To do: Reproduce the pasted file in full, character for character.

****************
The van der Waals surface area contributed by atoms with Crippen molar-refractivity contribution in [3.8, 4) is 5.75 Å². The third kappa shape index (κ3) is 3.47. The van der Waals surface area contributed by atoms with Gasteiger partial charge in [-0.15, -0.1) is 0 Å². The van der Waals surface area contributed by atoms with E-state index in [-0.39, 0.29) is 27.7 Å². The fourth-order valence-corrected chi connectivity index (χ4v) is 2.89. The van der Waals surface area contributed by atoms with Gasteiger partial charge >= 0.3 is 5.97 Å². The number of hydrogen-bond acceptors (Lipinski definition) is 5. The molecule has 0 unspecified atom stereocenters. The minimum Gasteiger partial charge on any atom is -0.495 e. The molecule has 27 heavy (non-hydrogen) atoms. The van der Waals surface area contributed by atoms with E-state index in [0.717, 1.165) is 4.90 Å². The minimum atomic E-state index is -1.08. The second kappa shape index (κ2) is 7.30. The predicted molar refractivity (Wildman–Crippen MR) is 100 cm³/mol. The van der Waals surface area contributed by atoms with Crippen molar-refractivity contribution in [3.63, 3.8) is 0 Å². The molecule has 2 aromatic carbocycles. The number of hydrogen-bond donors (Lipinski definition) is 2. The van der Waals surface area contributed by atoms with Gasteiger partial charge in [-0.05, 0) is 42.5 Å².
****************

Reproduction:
The van der Waals surface area contributed by atoms with Crippen molar-refractivity contribution in [3.8, 4) is 5.75 Å². The third kappa shape index (κ3) is 3.47. The van der Waals surface area contributed by atoms with Gasteiger partial charge in [-0.15, -0.1) is 0 Å². The van der Waals surface area contributed by atoms with E-state index in [-0.39, 0.29) is 27.7 Å². The fourth-order valence-corrected chi connectivity index (χ4v) is 2.89. The van der Waals surface area contributed by atoms with Gasteiger partial charge >= 0.3 is 5.97 Å². The number of hydrogen-bond acceptors (Lipinski definition) is 5. The molecule has 0 unspecified atom stereocenters. The minimum Gasteiger partial charge on any atom is -0.495 e. The molecule has 27 heavy (non-hydrogen) atoms. The van der Waals surface area contributed by atoms with E-state index in [0.717, 1.165) is 4.90 Å². The minimum atomic E-state index is -1.08. The second kappa shape index (κ2) is 7.30. The predicted molar refractivity (Wildman–Crippen MR) is 100 cm³/mol. The van der Waals surface area contributed by atoms with Crippen molar-refractivity contribution in [3.63, 3.8) is 0 Å². The molecule has 2 aromatic carbocycles. The number of hydrogen-bond donors (Lipinski definition) is 2. The van der Waals surface area contributed by atoms with Gasteiger partial charge in [-0.05, 0) is 42.5 Å².